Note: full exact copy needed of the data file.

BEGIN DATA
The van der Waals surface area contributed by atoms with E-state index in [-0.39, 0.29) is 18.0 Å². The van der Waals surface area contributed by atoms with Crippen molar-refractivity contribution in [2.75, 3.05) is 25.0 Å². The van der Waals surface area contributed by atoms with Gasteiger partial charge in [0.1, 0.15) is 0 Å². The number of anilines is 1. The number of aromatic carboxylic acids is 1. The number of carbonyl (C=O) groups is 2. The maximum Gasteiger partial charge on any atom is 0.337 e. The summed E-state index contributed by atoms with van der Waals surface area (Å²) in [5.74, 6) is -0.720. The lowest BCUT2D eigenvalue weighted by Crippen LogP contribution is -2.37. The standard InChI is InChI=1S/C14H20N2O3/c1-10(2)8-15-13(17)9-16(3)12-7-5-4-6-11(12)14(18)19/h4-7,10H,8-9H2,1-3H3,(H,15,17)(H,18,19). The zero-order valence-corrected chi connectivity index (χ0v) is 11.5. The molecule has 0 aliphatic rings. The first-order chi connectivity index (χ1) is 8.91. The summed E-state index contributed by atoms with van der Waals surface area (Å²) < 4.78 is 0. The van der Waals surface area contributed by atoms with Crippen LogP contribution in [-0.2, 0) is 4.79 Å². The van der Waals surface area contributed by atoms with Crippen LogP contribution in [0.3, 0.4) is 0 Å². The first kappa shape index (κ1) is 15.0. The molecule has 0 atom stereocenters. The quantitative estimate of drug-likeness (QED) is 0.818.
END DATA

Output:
The van der Waals surface area contributed by atoms with E-state index in [-0.39, 0.29) is 18.0 Å². The van der Waals surface area contributed by atoms with Crippen molar-refractivity contribution in [2.75, 3.05) is 25.0 Å². The van der Waals surface area contributed by atoms with Gasteiger partial charge in [0.1, 0.15) is 0 Å². The number of anilines is 1. The number of aromatic carboxylic acids is 1. The number of carbonyl (C=O) groups is 2. The maximum Gasteiger partial charge on any atom is 0.337 e. The summed E-state index contributed by atoms with van der Waals surface area (Å²) in [5.74, 6) is -0.720. The lowest BCUT2D eigenvalue weighted by Crippen LogP contribution is -2.37. The standard InChI is InChI=1S/C14H20N2O3/c1-10(2)8-15-13(17)9-16(3)12-7-5-4-6-11(12)14(18)19/h4-7,10H,8-9H2,1-3H3,(H,15,17)(H,18,19). The zero-order valence-corrected chi connectivity index (χ0v) is 11.5. The molecule has 0 aliphatic rings. The first-order chi connectivity index (χ1) is 8.91. The summed E-state index contributed by atoms with van der Waals surface area (Å²) < 4.78 is 0. The van der Waals surface area contributed by atoms with Crippen LogP contribution in [-0.2, 0) is 4.79 Å². The van der Waals surface area contributed by atoms with Crippen LogP contribution in [0.3, 0.4) is 0 Å². The first kappa shape index (κ1) is 15.0. The molecule has 0 atom stereocenters. The quantitative estimate of drug-likeness (QED) is 0.818.